“Seal”, the entrance into “The Zoo”, is the first of four duets with cellist Maya Fridman. Listen for the response of the two players to each other’s ideas. The piece begins with soft, sustained, bowed notes by both cello and violin. When Fridman begins to play pizzicato (plucked strings), Vercammen echoes her. The players pause for a measure of rest, then the cello re-enters with a minor key melody accompanied by plucked strings on the violin. Roles are exchanged; the violin picks up and further develops the theme to the accompaniment of plucked cello strings.
Merel Vercammen’s selection of the order of the 25 pieces on “The Zoo” emphasizes differences between the various combinations of players, contrasts in style and mood, and I recommend playing the album in that order. Because I planned to review Maya Fridman and Vercammen’s duo EP “Silent City” for this article, I also listened to the four violin and cello duets in a playlist sequence, as if they were movements of a musical suite (tracks 1, 11, 15, 20). Try this yourself; it’s like finding a secret place in “the zoo” where you can hear the intimate and intuitive communication between the two players.
It is impossible to do justice to the breadth and scope of this album in a few paragraphs. Briefly: the duets with fortepianist Rembrandt Frerichs weave together strands of 20th century classical and new improvisational music. (I recommend Frerich’s Just Listen album “The Contemporary Fortepiano” to interested listeners.) The first of three duets with baritone saxophonist Ties Melema, “Elephants”, lurches into the sonic territory of free jazz. A furious onslaught of saxophone bellowing sends the violin into a dust cloud of double-stopped chords. The meditative “Snow Leopard” draws softer sounds out of the baritone sax. The three duets with organist Jaap Zwaart elicit flourishes from the violin, in dramatic contrast with the towering sounds of the church organ.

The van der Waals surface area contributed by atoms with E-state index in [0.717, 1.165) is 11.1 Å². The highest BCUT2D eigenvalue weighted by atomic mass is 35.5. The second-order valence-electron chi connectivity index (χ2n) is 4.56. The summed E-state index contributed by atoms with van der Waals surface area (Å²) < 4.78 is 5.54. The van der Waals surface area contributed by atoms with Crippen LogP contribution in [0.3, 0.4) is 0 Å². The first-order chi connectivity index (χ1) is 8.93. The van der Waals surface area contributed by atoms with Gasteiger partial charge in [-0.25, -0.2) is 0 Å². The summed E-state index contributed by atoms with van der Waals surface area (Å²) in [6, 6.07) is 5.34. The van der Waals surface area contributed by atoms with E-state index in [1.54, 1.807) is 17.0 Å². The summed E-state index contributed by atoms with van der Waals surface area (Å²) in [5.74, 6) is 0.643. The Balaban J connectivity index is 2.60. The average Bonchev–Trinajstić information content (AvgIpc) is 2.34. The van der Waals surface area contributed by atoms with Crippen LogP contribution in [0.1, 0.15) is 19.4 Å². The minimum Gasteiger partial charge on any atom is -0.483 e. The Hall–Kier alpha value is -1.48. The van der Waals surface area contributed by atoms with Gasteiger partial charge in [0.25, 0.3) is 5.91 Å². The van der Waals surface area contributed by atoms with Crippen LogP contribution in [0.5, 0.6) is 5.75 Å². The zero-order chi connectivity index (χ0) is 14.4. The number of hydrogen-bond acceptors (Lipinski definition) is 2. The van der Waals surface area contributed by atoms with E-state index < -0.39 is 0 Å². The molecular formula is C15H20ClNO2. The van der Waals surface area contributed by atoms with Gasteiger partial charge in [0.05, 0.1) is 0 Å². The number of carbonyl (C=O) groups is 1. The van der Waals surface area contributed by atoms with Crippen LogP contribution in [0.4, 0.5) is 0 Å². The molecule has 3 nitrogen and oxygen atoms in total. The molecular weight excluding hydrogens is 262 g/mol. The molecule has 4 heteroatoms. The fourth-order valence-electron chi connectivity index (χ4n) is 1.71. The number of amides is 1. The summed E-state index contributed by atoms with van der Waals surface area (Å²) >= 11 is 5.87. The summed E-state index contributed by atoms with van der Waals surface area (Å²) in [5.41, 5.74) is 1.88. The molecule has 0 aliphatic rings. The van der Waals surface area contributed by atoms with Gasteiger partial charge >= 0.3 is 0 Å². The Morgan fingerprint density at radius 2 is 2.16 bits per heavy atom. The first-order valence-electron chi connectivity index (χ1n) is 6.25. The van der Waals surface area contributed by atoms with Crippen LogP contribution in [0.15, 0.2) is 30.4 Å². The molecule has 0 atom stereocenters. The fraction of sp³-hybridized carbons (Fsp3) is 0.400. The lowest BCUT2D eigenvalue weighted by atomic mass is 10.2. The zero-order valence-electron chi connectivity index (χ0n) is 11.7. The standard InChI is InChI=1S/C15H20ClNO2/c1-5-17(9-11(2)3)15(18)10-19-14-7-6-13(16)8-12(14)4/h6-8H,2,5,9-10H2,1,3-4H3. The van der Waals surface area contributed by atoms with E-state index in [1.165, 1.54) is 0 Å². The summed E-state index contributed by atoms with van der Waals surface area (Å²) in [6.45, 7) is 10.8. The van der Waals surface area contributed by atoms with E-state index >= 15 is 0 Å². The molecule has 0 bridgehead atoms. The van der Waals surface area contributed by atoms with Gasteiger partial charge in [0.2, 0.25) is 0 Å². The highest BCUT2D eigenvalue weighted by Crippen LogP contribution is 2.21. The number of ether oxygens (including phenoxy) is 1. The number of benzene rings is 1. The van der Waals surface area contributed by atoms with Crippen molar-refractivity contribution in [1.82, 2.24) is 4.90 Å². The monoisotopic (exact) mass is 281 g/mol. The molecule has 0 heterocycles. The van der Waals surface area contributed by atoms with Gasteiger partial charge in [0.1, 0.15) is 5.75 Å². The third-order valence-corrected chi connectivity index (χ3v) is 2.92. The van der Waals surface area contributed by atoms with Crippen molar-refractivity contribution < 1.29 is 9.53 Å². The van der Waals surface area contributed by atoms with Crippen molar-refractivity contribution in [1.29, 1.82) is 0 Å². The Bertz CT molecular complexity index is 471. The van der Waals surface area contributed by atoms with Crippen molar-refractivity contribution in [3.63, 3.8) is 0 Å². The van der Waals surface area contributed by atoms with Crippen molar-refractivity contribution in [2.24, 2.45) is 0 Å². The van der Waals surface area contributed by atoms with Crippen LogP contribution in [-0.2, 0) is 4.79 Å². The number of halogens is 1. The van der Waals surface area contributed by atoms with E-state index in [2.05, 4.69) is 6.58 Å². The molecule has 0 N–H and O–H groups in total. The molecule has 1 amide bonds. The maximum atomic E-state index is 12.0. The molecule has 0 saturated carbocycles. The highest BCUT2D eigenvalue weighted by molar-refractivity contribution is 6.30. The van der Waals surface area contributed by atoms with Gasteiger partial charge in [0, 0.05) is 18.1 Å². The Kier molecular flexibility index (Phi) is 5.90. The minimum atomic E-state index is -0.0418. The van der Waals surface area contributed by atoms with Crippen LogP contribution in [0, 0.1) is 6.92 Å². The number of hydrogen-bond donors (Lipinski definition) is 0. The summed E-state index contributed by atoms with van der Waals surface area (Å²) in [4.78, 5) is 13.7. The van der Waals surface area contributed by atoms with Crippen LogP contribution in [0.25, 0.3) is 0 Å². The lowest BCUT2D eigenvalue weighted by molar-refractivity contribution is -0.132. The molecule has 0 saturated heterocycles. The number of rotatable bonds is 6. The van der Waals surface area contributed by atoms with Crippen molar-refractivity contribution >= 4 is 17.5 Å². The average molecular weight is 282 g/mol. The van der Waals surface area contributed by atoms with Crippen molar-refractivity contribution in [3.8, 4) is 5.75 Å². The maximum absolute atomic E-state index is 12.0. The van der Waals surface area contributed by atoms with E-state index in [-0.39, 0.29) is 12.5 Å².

In the liner notes, the selections on the album are divided between “The Zoo” and “Endangered Species”, animals that are disappearing due to encroachment from human development and the effects of climate change. It is possible to listen to this remarkable album as pure musical expression, but it deepens in meaning when heard as an artistic perspective on this global challenge.
The Zoo is a double album of free improvisations recorded by violinist Merel Vercammen with eight duo partners. Each work is violin with one of the eight different partnering instrumentalists (and vocalist in two of pieces).
So, Vercammen named the album The Zoo. The cover drawing reflects the work “Melancholic Rabbit,” an improvisation with cellist Maya Fridman. Other tracks are named for the animal that came most readily to mind after listening to the recordings, from Funky Iguana to Elephants to Armenian Mountain Viper to Black Rhinoceros to Mountain Gorilla—25 in all for 130 minutes of crazy fun and challenging musicianship. (Yes, it’s a double album.)
With Merel Vercammen’s violin as the consistent voice in this double album the results are remarkably coherent, while each instrumentalist joining her brings a different voice or timbre to the rich sonic tapestry. These various improvisation duo partners include cello, voice, baritone sax, piano (two different artists on two vastly different sounding pianos), accordion, large pipe organ, vibraphone and singing bowl. Yes, singing bowl—an inverted bowl played by striking or by rotating a mallet around the outside rim.
And the improvisations are very good, leaning more to classical influences than jazz. Even Rembrandt Frerichs, the only Jazz musician on the recording brings a classical flavor to his improvisations while playing a 19th century Érard straight strung grand piano like the Érard grand piano.
What Vercammen accomplishes here is exceptional, both as composition and as execution. She and her duo partners take great risks and pull it off delightfully. We get to come along for the wild ride through the musical expressiveness of the performers in each of these pieces.
And Brendon Heinst has accomplished his goal of serving musicians with the highest technical execution one might hope for in a recording—exceptionally transparent sound, solid imaging that remains remarkably consistent from track to track, and superbly accurate capture of instrumental timbre and acoustic space.
On The Zoo, Merel Vercammen has surrounded herself with eight like-minded musicians and together they started improvising. Not as a group, but one on one.
The improvisations have been given names from a zoo, sometimes with a first name: tristan albatros, melancholic rabbit, funky iguana. Naturally, each improvising partner brings in his or her own sound, and a mix of styles is created, a fun beast of things.